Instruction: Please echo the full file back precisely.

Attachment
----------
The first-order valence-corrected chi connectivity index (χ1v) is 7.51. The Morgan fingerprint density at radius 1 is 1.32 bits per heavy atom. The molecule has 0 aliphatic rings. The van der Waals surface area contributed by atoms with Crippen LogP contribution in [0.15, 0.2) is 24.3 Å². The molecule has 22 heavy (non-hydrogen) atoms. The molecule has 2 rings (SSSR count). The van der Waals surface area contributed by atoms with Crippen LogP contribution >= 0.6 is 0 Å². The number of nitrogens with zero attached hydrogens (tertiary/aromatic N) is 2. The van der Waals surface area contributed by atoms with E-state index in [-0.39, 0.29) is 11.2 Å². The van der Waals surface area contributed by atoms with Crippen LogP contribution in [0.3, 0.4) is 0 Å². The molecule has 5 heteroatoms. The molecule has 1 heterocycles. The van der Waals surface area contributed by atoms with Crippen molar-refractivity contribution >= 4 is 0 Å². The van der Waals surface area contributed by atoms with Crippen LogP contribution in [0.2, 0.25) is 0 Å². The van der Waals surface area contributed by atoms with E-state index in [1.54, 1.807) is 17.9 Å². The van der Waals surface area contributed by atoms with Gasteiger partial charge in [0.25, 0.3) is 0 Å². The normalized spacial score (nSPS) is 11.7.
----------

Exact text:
The first-order valence-corrected chi connectivity index (χ1v) is 7.51. The Morgan fingerprint density at radius 1 is 1.32 bits per heavy atom. The molecule has 0 aliphatic rings. The van der Waals surface area contributed by atoms with Crippen LogP contribution in [0.15, 0.2) is 24.3 Å². The molecule has 22 heavy (non-hydrogen) atoms. The molecule has 2 rings (SSSR count). The van der Waals surface area contributed by atoms with Crippen LogP contribution >= 0.6 is 0 Å². The number of nitrogens with zero attached hydrogens (tertiary/aromatic N) is 2. The van der Waals surface area contributed by atoms with E-state index in [-0.39, 0.29) is 11.2 Å². The van der Waals surface area contributed by atoms with Crippen LogP contribution in [0.3, 0.4) is 0 Å². The molecule has 5 heteroatoms. The molecule has 1 heterocycles. The van der Waals surface area contributed by atoms with Crippen molar-refractivity contribution >= 4 is 0 Å². The van der Waals surface area contributed by atoms with Crippen LogP contribution in [0.2, 0.25) is 0 Å². The van der Waals surface area contributed by atoms with E-state index in [1.54, 1.807) is 17.9 Å². The van der Waals surface area contributed by atoms with Gasteiger partial charge in [0.25, 0.3) is 0 Å². The normalized spacial score (nSPS) is 11.7.